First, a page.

If im right he uses the stock vc sv 95, which is 310 unstrung. He added close to 20 grams in Total, 6/7 in the head and the rest in the handle. And usally unstrung means no overgrip.
i just used the info of Gugafan. :oops:
I was not aware of these other conventions. However only 7 gr in the head/hoop is not a lot!
 

HeavyHitter

New User
Cool! Finally specs on Shapo's stick!
I'm currently playing with the vcore sv 95 and my spec is very similar. 332gr , 30.5cm (with overgrip) . Ive added Babolat leather grip and 2 strips of lead at 12' . I'll take some pics when I get home.
 

Frans Bleker

Professional
i just used the info of Gugafan. :oops:
I was not aware of these other conventions. However only 7 gr in the head/hoop is not a lot!
Depending on the stock SW. But 324 was measured as average by TW so lets say 6.5 would add about 25 SW which would almost give Shapo a 350 SW. It's probably in the 345-350 SW area.
 

jmacdaununder2

Hall of Fame
He certainly needs to continue to develop his defensive skills; in this match the way he appeared to blast backhands when out of position, thereby giving his opponent a relatively easy volley, instead of attempting to roll the ball back low and make his opponent volley up to create a passing opportunity on the next shot lacked the nous of say a Murray or Djoker. He also seems to prefer to lunge/jump in situations where a Djoker or Agassi would take an extra step; this higher dd shot making style doesn't make using a 95" any easier I'm guessing, but it definitely makes for spectacular viewing.
 
I don't think a larger frame would change much to be honest...the fact he played great tennis this week is testament to his hard work on and off the court. Racket head size, especially the minute change from 95 to 97 or 98, is not going to make him a slam winner....it's personal preference.
 

Crashbaby

Semi-Pro
Hits with more power and spin than most on tour, he doesn't need a more powerful, or higher spin producing larger frame. Thats crazy talk. He is only 20, He is doing just fine. Now with this win, he has something to build on. Just cast your memory back to Rafa loosing to him in Canada.... The 95 did just fine against the APD on that occasion and will again in the future :)
 
Hits with more power and spin than most on tour, he doesn't need a more powerful, or higher spin producing larger frame. Thats crazy talk. He is only 20, He is doing just fine. Now with this win, he has something to build on. Just cast your memory back to Rafa loosing to him in Canada.... The 95 did just fine against the APD on that occasion and will again in the future :)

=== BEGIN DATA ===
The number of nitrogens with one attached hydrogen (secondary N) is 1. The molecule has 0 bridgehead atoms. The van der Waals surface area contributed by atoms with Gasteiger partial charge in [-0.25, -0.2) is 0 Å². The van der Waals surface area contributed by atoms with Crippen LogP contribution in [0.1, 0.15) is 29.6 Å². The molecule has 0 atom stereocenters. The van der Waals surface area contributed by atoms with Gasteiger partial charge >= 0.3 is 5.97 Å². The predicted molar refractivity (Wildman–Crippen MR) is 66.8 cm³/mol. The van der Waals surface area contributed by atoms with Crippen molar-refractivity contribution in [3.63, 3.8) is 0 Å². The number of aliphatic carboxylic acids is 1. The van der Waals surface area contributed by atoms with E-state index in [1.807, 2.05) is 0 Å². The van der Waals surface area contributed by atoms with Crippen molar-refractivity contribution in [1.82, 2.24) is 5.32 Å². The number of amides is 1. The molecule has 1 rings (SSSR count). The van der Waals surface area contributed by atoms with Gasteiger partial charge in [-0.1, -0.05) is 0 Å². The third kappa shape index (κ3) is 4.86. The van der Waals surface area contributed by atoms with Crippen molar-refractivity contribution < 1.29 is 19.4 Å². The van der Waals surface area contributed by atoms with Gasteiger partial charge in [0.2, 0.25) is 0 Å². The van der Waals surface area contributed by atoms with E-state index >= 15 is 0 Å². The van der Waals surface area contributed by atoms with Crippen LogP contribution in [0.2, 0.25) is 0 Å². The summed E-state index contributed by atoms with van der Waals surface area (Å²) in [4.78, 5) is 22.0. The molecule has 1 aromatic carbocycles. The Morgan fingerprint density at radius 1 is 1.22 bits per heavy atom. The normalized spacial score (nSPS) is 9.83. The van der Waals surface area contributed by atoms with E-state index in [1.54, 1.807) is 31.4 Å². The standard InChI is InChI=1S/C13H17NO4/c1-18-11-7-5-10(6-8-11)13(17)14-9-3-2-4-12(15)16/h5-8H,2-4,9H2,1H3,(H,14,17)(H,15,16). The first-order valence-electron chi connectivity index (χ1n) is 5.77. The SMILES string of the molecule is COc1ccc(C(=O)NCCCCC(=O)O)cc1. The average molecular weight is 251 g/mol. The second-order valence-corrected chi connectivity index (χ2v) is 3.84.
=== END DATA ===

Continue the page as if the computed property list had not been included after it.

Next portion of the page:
completely agree
 

Frans Bleker

Professional
After Shapo barely scraped through to win his first title, a measly 250, at the old age of 20, can we all finally agree with @Karma Tennis that he needs to switch to a bigger frame?
I think he might benefit more from the VCore 98, or at least lead at 3 & 9. The low TW he plays atm is pretty rare atm, and I got the idea I can understand why.
 
Does anyone know the unstrung swingweight of the sv 95?
I had three SV95s. They were all purchased at the same time and came from the same batch.

IIRC, in stock form ready to be strung, the SW were 295, 295, and 296. Stringing them with Volkl Cyclone 16 Gauge added about 30 points making them 325, 325 and 326. I also added a bit of weight and got them all up to around 328.
 

Prince Vegeta

Semi-Pro
I had three SV95s. They were all purchased at the same time and came from the same batch.

IIRC, in stock form ready to be strung, the SW were 295, 295, and 296. Stringing them with Volkl Cyclone 16 Gauge added about 30 points making them 325, 325 and 326. I also added a bit of weight and got them all up to around 328.
Thank you! I imagined it was probably 290-295. I appreciate your comment.
 
The racquet he is using here appears to have a larger hoop than the SV95.

TA DA !!! :unsure::eek:(y) ;):cool:

(Or perhaps it is just a custom SV95 with the ultron black paint job that will protect the racqet from breakage when Denis abuses them during play?)
 

CiscoPC600

Hall of Fame
The racquet he is using here appears to have a larger hoop than the SV95.

TA DA !!! :unsure::eek:(y) ;):cool:

(Or perhaps it is just a custom SV95 with the ultron black paint job that will protect the racqet from breakage when Denis abuses them during play?)
It looks the same size..